Run on sentences aside, I offer you the first paragraph (with paraphrased first line above) of Moby Dick. Ishmael's plight is a perfect analogy for how I'm feeling about this holiday season - and, frankly, a few holiday seasons before it.
"Some years ago - never mind how long precisely - having little or no money in my purse, and nothing particular to interest me on shore, I thought I would sail about a little and see the watery part of the world. It is a way I have of driving off the spleen, and regulating the circulation. Whenever I find myself growing grim about the mouth; whenever it is a damp, drizzly November in my soul; whenever I find myself involuntarily pausing before coffin warehouses, and bringing up the rear of every funeral I meet; and especially whenever my hypos get such an upper hand of me, that it requires a strong moral principle to prevent me from deliberately stepping into the street, and methodically knocking people's hats off - then, I account it high time to get to sea as soon as I can. This is my substitute for pistol and ball. With a philosophical flourish Cato throws himself upon his sword; I quietly take to the ship. There is nothing surprising in this. If they but knew it, almost all men in their degree, some time or other, cherish very nearly the same feelings towards the ocean with me."
Unlike Ishmael, however, I don't have the sea or ship to flee to when I'm feeling blue and the Grinch decides to take up residence in my soul over the holiday season.
And here's the really weird thing... I'm not depressed or sad, although I feel like I SHOULD be. Ironically, my guilt over my loss of Christmas spirit is actually WORSE than the loss of Christmas spirit.
This holiday, here are the things that give me a little glimmer of hope that I'm not really a total Grinch:
1. The awesome kid-sized foozball table that I bought for my niece and nephew. I'm glad I had an excuse to get that for them. Because it's AWESOME.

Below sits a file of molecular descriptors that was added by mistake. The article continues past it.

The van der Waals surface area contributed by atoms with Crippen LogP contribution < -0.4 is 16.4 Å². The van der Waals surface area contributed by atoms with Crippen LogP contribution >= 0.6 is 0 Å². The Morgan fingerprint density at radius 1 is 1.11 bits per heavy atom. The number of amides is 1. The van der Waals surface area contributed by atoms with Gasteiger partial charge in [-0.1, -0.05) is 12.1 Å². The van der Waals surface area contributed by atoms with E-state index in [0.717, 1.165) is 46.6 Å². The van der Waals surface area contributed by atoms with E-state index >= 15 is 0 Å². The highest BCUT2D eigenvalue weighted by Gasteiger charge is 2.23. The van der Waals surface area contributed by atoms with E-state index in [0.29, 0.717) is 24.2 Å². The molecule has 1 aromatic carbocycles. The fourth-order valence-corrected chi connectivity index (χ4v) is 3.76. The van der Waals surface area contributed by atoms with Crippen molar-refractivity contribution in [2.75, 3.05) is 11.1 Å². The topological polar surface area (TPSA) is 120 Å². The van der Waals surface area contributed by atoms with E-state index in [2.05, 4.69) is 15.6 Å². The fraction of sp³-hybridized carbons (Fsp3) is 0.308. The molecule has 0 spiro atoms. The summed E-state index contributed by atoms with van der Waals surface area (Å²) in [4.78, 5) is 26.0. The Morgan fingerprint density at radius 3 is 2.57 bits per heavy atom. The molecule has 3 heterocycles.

2. The Hallmark Star Trek-themed Christmas ornaments. This year they introduced one depicting the Pon-Farr fight between Kirk and Spock and now I want to have a Trek-themed tree next year.
|Seriously! How cool is this?|
3. Peppermint. There's not enough peppermint in our daily lives. This season rectifies that situation. Peppermint bark and peppermint hot chocolate top the list.
4. My neighbors' decorations. While I can't quite find the energy to put up my own decorations this year, I'm thankful every night, as I drive through the neighborhood, that the houses look festive.
|Not my actual neighbors|
Like Tom Bodett, I'm leaving the lights on for my Christmas spirit. I assume that, at some point in my future, I'll wake up one chilly late-November morning and have the calling. My soul will stir with Christmas cheer and I'll start chomping at the bit to put up a tree and fill my house presents. But, until that day arrives, I'm going to work at not feeling guilty about Christmas being more of a burden than a celebration, I'm going to enjoy other's holiday excitement, and I'm going to visualize my heart growing three sizes.
Merry Christmas (or whatever winter holiday you celebrate).